Navigation Links
Study: Deforestation could intensify climate change in Congo Basin by half
Date:4/15/2014

By 2050, deforestation could cause temperatures in the Congo Basin to increase by 0.7 C. The increase would intensify warming caused by greenhouse gases by half, according to a study by researchers at the University of Leuven, Belgium.

Explosive population growth and inefficient agricultural practices are causing large-scale destruction of tropical rainforests in Central Africa. A team of researchers from the University of Leuven examined how these practices will affect longer-term temperatures in the region. Using a sophisticated computer model, they forecasted Congo Basin temperatures anno 2050.

Their findings: Central Africa of 2050 will be an average of 1.4 C hotter than today as a result of global greenhouse gas emissions. Deforestation will add an extra 0.7 C to that figure.

The results also show a strong spatial correlation between deforestation and global warming. In certain deforestation 'hot spots', increases caused by deforestation could rise to 1.25 C, in addition to the warming caused by greenhouse gases. Such drastic temperature increases will drive off plant and animal species and may even threaten some with extinction, warn the researchers.

Energy balance disturbed

The researchers used an advanced computer model based on realistic projections of the speed and the spatial pattern of deforestation to forecast changes in the Congo Basin climate. The study also maps the region's vegetation mix which has largely replaced felled forest in much of the region for the first time.

The deforestation-induced warming forecasted by the model can be attributed in large part to reduced evaporation, say the researchers. Once deforestation has occurred, the solar energy that rainforests would otherwise use to evaporate water accumulates near the Earth's surface, causing the atmosphere to warm.

This reduced evaporation also threatens precipitation levels in the region, the study predicts. However, because of the complexities of air circulation and cloud formation, the link between the spatial pattern of change and the deforestation pattern is less pronounced.

Addressing the causes of deforestation

The researchers used an average forecast of future emissions of CO2 and other greenhouse gases to arrive at their calculations. Their deforestation scenario is far from extreme. "The results point to the need to address the causes of deforestation in the Congo Basin," says Tom Akkermans of the Regional Climate Studies research group at the University of Leuven, and lead author of the study. "Not only does deforestation in this region contribute to the global rise in temperature through CO2 emissions from wood burning, it also has a direct impact on the climate of Central Africa."


'/>"/>

Contact: Wim Thiery
wim.thiery@ees.kuleuven.be
32-485-708-018
KU Leuven
Source:Eurekalert  

Related biology news :

1. BYU study: Using a gun in bear encounters doesnt make you safer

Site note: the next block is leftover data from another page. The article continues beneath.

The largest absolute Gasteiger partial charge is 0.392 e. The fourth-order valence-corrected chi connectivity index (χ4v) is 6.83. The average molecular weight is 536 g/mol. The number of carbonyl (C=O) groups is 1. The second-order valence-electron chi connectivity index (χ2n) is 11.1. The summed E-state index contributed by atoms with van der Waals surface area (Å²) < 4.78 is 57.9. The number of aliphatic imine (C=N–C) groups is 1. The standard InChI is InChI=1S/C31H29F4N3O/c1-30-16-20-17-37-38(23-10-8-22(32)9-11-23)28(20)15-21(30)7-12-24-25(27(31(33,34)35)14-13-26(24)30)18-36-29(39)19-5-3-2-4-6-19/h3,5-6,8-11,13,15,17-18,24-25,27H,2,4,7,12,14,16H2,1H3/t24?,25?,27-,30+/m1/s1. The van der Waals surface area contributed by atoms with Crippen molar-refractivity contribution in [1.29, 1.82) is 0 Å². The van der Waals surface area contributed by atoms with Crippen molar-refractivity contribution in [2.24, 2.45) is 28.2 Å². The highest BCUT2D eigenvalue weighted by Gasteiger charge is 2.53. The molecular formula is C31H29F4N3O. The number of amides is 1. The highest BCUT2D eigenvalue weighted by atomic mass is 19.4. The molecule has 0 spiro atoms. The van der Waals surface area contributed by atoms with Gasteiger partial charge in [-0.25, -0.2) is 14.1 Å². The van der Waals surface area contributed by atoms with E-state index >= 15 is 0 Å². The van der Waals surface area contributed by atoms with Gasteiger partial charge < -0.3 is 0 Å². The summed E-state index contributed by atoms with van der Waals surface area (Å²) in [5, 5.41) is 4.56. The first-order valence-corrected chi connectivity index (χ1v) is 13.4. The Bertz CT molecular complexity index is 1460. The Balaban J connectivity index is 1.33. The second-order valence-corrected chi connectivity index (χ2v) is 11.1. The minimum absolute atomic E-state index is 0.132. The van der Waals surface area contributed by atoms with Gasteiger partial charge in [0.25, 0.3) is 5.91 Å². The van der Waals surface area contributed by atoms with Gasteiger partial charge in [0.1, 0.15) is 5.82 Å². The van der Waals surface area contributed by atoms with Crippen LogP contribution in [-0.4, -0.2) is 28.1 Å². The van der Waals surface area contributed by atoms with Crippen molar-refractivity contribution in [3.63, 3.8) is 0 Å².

2. 15-year study: When it comes to creating wetlands, Mother Nature is in charge
3. Study: Exercise can lead to female orgasm, sexual pleasure
4. U of I study: Lose body weight before gaining baby weight
5. Study: Men who do load-bearing exercise in early 20s may be shielded from osteoporosis
6. USF study: Common fungicide wreaks havoc on freshwater ecosystems
7. Army study: DNA vaccine and duck eggs protect against hantavirus disease
8. Study: In-patient, out-patient stroke rehab might benefit from yoga
9. Study: Seeking Arctic methane has serious implications for Florida coastline
10. Study: Seeping Arctic methane has serious implications for Florida coastline
11. Study: No-fat, low-fat dressings dont get most nutrients out of salads
Post Your Comments:
*Name:
*Comment:
*Email:
Related Image:
Study: Deforestation could intensify climate change in Congo Basin by half
(Date:3/21/2016)... Massachusetts , March 22, 2016 ... facial recognition with passcodes for superior security   ... ), a leading provider of secure digital communications services, ... their biometric technology and offer enterprise customers, particularly those ... secure facial recognition and voice authentication within a mobile ...
(Date:3/15/2016)... , March 15, 2016 Yissum Research ... the technology-transfer company of the Hebrew University, announced today ... remote sensing technology of various human biological indicators. Neteera ... $2.0 million from private investors. ... on the detection of electromagnetic emissions from sweat ducts, ...
(Date:3/11/2016)... PUNE, India , March 11, 2016 ... to a new market research report "Image Recognition Market ... by Application (Marketing and Advertising), by Deployment Type (On-Premises ... Global Forecast To 2022", published by MarketsandMarkets, the global ... in 2015 to USD 29.98 Billion by 2020, at ...
Breaking Biology News(10 mins):
(Date:5/27/2016)... , May 27, 2016 At present, ... playing in this space know that volatility is what makes ... companies on ActiveWallSt.com: Synta Pharmaceuticals Corp. (NASDAQ: SNTA ... Inc. (NASDAQ: LPTN ), and Heat Biologics Inc. ... access to the technical alerts for these stocks at: ...
(Date:5/26/2016)... (PRWEB) , ... May 26, 2016 , ... ... developed by Medistem Panama Inc. at the City of Knowledge in ... tissue-derived mesenchymal stem cells in the US earlier this year following FDA approval ...
(Date:5/25/2016)... (PRWEB) , ... May 25, 2016 , ... ... features a variety of fracture-specific plating options designed to address fractures of the ... fracture fixation solutions. , The Acumed Ankle Plating System 3 is composed of ...
(Date:5/25/2016)... FL (PRWEB) , ... May 25, 2016 , ... Lady ... eight she tore her cruciate ligament in her left knee. Lady’s owner Hannah sought ... a central Florida board-certified veterinary surgeon, to repair her cruciate ligament and help with ...
Breaking Biology Technology: